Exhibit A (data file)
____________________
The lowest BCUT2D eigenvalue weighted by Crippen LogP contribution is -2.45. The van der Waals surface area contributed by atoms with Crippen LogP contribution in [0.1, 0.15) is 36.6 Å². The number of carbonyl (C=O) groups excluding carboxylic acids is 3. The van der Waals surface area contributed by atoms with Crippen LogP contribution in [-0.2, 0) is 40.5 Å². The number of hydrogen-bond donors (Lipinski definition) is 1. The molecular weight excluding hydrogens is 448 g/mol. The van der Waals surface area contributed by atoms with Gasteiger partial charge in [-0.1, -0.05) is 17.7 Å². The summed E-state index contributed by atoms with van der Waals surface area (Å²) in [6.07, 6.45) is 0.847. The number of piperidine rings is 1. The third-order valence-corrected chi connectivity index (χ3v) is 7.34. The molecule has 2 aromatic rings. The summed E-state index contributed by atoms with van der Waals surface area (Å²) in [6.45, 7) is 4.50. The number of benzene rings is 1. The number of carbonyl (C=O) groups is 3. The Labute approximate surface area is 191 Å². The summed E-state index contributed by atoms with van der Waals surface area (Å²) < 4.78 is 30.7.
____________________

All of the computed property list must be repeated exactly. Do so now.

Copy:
The lowest BCUT2D eigenvalue weighted by Crippen LogP contribution is -2.45. The van der Waals surface area contributed by atoms with Crippen LogP contribution in [0.1, 0.15) is 36.6 Å². The number of carbonyl (C=O) groups excluding carboxylic acids is 3. The van der Waals surface area contributed by atoms with Crippen LogP contribution in [-0.2, 0) is 40.5 Å². The number of hydrogen-bond donors (Lipinski definition) is 1. The molecular weight excluding hydrogens is 448 g/mol. The van der Waals surface area contributed by atoms with Gasteiger partial charge in [-0.1, -0.05) is 17.7 Å². The summed E-state index contributed by atoms with van der Waals surface area (Å²) in [6.07, 6.45) is 0.847. The number of piperidine rings is 1. The third-order valence-corrected chi connectivity index (χ3v) is 7.34. The molecule has 2 aromatic rings. The summed E-state index contributed by atoms with van der Waals surface area (Å²) in [6.45, 7) is 4.50. The number of benzene rings is 1. The number of carbonyl (C=O) groups is 3. The Labute approximate surface area is 191 Å². The summed E-state index contributed by atoms with van der Waals surface area (Å²) < 4.78 is 30.7.